The opinion of the court was delivered by: ACKERMAN
ACKERMAN, District Judge:
This matter is before the court on motions by defendant Meadowlands Basketball Associates, d/b/a New Jersey Nets ("Nets") and by defendant National Basketball Association ("NBA") to dismiss plaintiff Chris Childs' complaint, or to compel arbitration. For the following reasons, the defendants' motions are denied in part and granted in part.
The New Jersey Nets employed Childs as a professional basketball player during the 1994-1995 basketball season. Complaint, P 2. During the 1994-1995 season, Childs received as salary $ 150,000, the minimum salary in the National Basketball Association ("NBA"). Complaint, P 8. Steven A. Kauffman, Esq. is Childs' certified player agent. Complaint, P 6.
The NBA imposed a lockout against its players after the collective bargaining agreement between the parties expired. See Complaint P 11. During the lockout, on August 7, 1995, Childs received an offer to play basketball for the Panionios Sporting Club ("Panionios"), a professional basketball team in the Greek Basketball Federation ("GBF"). Complaint, P 9. The Panionios offered Childs the United States equivalent of between $ 650,000 and $ 700,000 to play basketball in the GBF. Id. However, after consulting with the Nets, Childs rejected the Panionios' offer. Complaint, P 13.
Childs' agent Kauffman informed the Nets General Manager, Willis Reed, of the terms of the offer. Complaint, P 11. Reed expressed the Nets' intention to re-sign Childs for the 1995-1996 season, and acknowledged that the Panionios' offer was appropriate for a player of Childs' caliber. Id. However, Reed also explained that the Nets could not sign Childs immediately because the NBA's "lock-out" of its players was still in effect, i.e., on August 7, 1995. Id. "Reed assured Kauffman, however, that after the lock-out was lifted, the Nets would promptly resign Childs to a contract that was as financially attractive as the Panionios offer." Complaint, P 8.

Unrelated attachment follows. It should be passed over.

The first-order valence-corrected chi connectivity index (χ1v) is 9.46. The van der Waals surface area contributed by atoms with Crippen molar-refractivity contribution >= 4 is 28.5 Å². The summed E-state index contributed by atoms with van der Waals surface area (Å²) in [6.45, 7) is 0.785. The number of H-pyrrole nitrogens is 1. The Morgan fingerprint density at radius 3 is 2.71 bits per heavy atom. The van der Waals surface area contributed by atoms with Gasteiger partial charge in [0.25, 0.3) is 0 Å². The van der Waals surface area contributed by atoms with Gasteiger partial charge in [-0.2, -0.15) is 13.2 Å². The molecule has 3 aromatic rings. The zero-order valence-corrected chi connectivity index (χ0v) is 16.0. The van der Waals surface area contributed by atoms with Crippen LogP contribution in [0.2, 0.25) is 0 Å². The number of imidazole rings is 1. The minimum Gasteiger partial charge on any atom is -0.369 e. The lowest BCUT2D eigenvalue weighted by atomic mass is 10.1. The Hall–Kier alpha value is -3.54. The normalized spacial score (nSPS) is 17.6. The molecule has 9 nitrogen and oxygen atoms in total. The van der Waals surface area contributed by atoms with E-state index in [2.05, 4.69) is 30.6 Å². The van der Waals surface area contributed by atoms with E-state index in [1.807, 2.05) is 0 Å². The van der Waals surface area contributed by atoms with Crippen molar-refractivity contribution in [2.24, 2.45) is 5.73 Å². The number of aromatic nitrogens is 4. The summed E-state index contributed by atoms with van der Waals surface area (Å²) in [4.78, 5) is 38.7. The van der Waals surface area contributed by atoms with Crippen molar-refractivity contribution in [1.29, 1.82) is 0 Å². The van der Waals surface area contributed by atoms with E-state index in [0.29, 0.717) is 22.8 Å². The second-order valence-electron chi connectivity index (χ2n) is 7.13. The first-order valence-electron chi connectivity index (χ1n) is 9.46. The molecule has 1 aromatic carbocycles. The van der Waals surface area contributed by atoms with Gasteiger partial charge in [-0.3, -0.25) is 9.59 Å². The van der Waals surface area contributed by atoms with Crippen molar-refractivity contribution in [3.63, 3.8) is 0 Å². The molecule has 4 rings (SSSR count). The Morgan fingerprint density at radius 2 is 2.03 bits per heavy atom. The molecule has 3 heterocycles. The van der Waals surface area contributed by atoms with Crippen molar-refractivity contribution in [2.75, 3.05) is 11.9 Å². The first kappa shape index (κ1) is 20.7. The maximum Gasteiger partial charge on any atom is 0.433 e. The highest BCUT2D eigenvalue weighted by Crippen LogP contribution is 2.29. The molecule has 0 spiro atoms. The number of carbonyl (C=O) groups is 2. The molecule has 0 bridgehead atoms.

The NBA's lock out of its players was lifted on September 18, 1995. Complaint, P 14. However, when Kauffman approached Reed to negotiate a contract for Childs, the Nets refused to offer Childs a contract that was as financially attractive as the Panionios offer. Complaint, P 15. At this point, after the lock-out had ended, it was too late for Childs to accept the Panionios' earlier offer. Complaint, P 16.
Due to the restrictions of the salary cap in the NBA, the Nets were able to offer Childs only a one year contract for $ 350,000. Complaint, P 16. Childs claims that he was forced to accept the offer because he had no other choices. Complaint, P 17.
Childs' complaint alleges four state-law grounds for relief against the Nets. First, Childs claims that Reed committed fraud in falsely claiming that the Nets would match the Ponionios's offer. Second, Childs claims that Reed made negligent misrepresentations during the contract negotiations. Third, Childs claims that Reed and the Nets intentionally interfered with Childs' prospective economic advantage. Finally, Childs claims that the actions of Reed and the Nets in this action constituted breach of contract. As a result of all of the foregoing, Childs claims that he is entitled to damages in excess of $ 100,000.
Soon after Childs filed his complaint, the Nets filed a motion to either dismiss the action or to compel arbitration. In addition to their briefs and arguments, the Nets submitted affidavits in support of their motion. While this motion was pending, the NBA filed a motion to intervene in this action, which was eventually granted as unopposed by U.S. Magistrate Judge Stanley R. Chesler. The NBA ...